The good news is, you get to define the terms for success, and the study is the first step in doing so. I worked with an organization, doing amazing work with inner-city families. They had a need, and a plan for a new facility that would have a profound impact on their ministry as well as the community. They needed $15 million dollars to do so. We conducted a fundraising feasibility study and recommended, among other things, a preliminary $10 million goal. Let me say that a recommended starting goal coming out of study is most often the floor. The objective is to set a goal that can and will be exceeded through the effective work of the campaign.

The organization was convinced that it could not scale back the project, and felt confident that it could raise the other $5 million from sources not included in the study. They were determined to set a goal of $15 million. Many positive outcomes happened through the course of the campaign: they attracted a fully-engaged volunteer team like no other they had experienced; they received the largest gift in the organization’s history; they experienced an increase in annual fundraising; and they raised more money than they ever had for a single project. But, they did not raise $15 million. The perception of many was that the organization did not experience an unqualified success because it did not reach its publicized goal.

Goals are benchmarks for success that must be surpassed, and the findings from the study should set the foundation for that success.

best campaigns incorporate obstacles into workable solutionsWhat makes a fundraising feasibility study successful?
The study is not the place to skimp on experience. For me it is important that it is not the rivet-drivers who designed the bridges I cross. This observation is not intended to slight the importance or expertise of the construction crew. However, it gives me comfort to know that experienced bridge designers and engineers are on the job. In the same way, it is important to have that kind of experience conducting the feasibility study that will lead to the design of your campaign. It is the individual(s) conducting the study that will:

  • interact with your highest levels of leadership,
  • represent you and your project to your most important relationships,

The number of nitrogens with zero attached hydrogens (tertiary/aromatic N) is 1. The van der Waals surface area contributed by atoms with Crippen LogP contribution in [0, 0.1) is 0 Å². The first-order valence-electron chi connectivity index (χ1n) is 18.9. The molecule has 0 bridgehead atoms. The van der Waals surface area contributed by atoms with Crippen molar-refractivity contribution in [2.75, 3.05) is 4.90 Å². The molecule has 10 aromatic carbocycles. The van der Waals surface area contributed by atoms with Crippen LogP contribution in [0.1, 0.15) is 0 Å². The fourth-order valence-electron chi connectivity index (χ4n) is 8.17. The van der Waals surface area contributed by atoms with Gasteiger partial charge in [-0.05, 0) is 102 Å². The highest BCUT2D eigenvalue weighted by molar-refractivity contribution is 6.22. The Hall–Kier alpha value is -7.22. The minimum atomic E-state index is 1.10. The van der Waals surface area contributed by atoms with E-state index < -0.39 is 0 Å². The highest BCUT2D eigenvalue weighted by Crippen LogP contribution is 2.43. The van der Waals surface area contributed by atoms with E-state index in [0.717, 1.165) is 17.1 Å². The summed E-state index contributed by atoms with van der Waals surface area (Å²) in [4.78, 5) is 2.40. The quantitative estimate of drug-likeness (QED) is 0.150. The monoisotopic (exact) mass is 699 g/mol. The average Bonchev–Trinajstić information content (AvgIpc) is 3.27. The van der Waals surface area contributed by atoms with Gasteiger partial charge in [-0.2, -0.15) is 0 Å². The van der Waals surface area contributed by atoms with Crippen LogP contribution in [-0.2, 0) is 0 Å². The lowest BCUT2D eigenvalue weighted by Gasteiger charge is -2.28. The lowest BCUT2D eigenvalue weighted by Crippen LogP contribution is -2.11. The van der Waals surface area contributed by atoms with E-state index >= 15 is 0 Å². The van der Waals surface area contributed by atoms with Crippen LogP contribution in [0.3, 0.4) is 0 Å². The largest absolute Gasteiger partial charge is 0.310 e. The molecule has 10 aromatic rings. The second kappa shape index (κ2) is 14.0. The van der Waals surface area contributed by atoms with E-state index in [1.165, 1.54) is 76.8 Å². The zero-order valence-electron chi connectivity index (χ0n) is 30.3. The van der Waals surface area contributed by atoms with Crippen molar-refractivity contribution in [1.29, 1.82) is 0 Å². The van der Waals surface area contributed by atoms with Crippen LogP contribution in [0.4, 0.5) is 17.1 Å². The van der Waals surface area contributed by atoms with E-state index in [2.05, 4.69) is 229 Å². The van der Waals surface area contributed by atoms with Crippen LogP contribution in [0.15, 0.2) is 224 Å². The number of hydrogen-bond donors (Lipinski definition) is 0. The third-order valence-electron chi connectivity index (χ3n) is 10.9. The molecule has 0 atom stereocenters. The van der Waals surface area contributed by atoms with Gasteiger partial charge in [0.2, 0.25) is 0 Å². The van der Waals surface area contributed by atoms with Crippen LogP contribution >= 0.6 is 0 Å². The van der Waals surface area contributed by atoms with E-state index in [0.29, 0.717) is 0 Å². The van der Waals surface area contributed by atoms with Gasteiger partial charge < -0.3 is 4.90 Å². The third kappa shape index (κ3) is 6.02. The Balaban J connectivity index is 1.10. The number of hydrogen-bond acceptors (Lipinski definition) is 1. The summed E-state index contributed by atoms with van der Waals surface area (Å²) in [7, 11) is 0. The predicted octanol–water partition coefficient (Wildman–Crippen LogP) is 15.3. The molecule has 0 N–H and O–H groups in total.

• actively listen to and probe the responses in the study, and
  • ultimately analyze the data and present insightful recommendations for you to make wise decisions.

If using an outside third party to conduct the feasibility study, take the time to get to know not only the firm, but those that will be meeting with your prized relationships and representing you in the process. Check references, not simply for the firm, but for those individuals. Get the most experience you can to probe the responses of study participants and provide you with substantive analysis and recommendations.

There are a number of ways to conduct a study, however the most successful approaches include:

  • developing a compelling and urgent Case for Support that concisely summarizes the needs and impact of the potential campaign;
  • conducting confidential, face-to-face interviews with individuals of influence and/or affluence whose input is critical;
  • providing thorough and insightful analysis and observations from the responses, not simply a polling process or questionnaire;
  • recommending specific and actionable steps on how best to proceed including project priorities, preliminary goals, campaign organization, timeline and activities, awareness and marketing, assessment of organizational readiness, and a clear financial path to success.
bridge representing fundraising study

Nanpu Bridge: Shanghai, China
Circular design to save space

Does a study always lead to a campaign?